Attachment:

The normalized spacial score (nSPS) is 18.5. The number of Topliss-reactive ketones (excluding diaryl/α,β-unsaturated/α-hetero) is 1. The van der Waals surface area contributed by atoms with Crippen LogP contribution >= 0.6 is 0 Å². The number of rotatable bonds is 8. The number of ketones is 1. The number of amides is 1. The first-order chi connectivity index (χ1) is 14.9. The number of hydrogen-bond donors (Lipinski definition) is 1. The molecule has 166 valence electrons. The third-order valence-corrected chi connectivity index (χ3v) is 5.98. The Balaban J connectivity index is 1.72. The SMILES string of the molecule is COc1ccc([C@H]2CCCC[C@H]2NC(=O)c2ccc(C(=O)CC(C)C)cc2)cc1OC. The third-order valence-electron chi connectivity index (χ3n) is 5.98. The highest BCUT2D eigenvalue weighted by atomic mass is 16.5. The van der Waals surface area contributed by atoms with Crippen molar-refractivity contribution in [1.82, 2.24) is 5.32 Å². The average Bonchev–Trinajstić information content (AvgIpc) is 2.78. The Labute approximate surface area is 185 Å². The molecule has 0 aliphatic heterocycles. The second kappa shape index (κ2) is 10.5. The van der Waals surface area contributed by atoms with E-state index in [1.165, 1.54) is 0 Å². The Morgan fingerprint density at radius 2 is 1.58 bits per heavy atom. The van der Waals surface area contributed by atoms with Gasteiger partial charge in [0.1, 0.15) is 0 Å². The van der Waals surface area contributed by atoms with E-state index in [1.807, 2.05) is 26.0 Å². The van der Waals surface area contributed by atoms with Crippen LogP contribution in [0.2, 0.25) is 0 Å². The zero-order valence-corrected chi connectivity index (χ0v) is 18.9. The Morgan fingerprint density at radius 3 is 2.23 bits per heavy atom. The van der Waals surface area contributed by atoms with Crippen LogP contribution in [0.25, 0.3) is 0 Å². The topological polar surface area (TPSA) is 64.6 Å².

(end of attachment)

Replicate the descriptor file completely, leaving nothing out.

The normalized spacial score (nSPS) is 18.5. The number of Topliss-reactive ketones (excluding diaryl/α,β-unsaturated/α-hetero) is 1. The van der Waals surface area contributed by atoms with Crippen LogP contribution >= 0.6 is 0 Å². The number of rotatable bonds is 8. The number of ketones is 1. The number of amides is 1. The first-order chi connectivity index (χ1) is 14.9. The number of hydrogen-bond donors (Lipinski definition) is 1. The molecule has 166 valence electrons. The third-order valence-corrected chi connectivity index (χ3v) is 5.98. The Balaban J connectivity index is 1.72. The SMILES string of the molecule is COc1ccc([C@H]2CCCC[C@H]2NC(=O)c2ccc(C(=O)CC(C)C)cc2)cc1OC. The third-order valence-electron chi connectivity index (χ3n) is 5.98. The highest BCUT2D eigenvalue weighted by atomic mass is 16.5. The van der Waals surface area contributed by atoms with Crippen molar-refractivity contribution in [1.82, 2.24) is 5.32 Å². The average Bonchev–Trinajstić information content (AvgIpc) is 2.78. The Labute approximate surface area is 185 Å². The molecule has 0 aliphatic heterocycles. The second kappa shape index (κ2) is 10.5. The van der Waals surface area contributed by atoms with E-state index in [1.165, 1.54) is 0 Å². The Morgan fingerprint density at radius 2 is 1.58 bits per heavy atom. The van der Waals surface area contributed by atoms with Gasteiger partial charge in [0.1, 0.15) is 0 Å². The van der Waals surface area contributed by atoms with E-state index in [1.807, 2.05) is 26.0 Å². The van der Waals surface area contributed by atoms with Crippen LogP contribution in [0.2, 0.25) is 0 Å². The zero-order valence-corrected chi connectivity index (χ0v) is 18.9. The Morgan fingerprint density at radius 3 is 2.23 bits per heavy atom. The van der Waals surface area contributed by atoms with Crippen LogP contribution in [0.25, 0.3) is 0 Å². The topological polar surface area (TPSA) is 64.6 Å².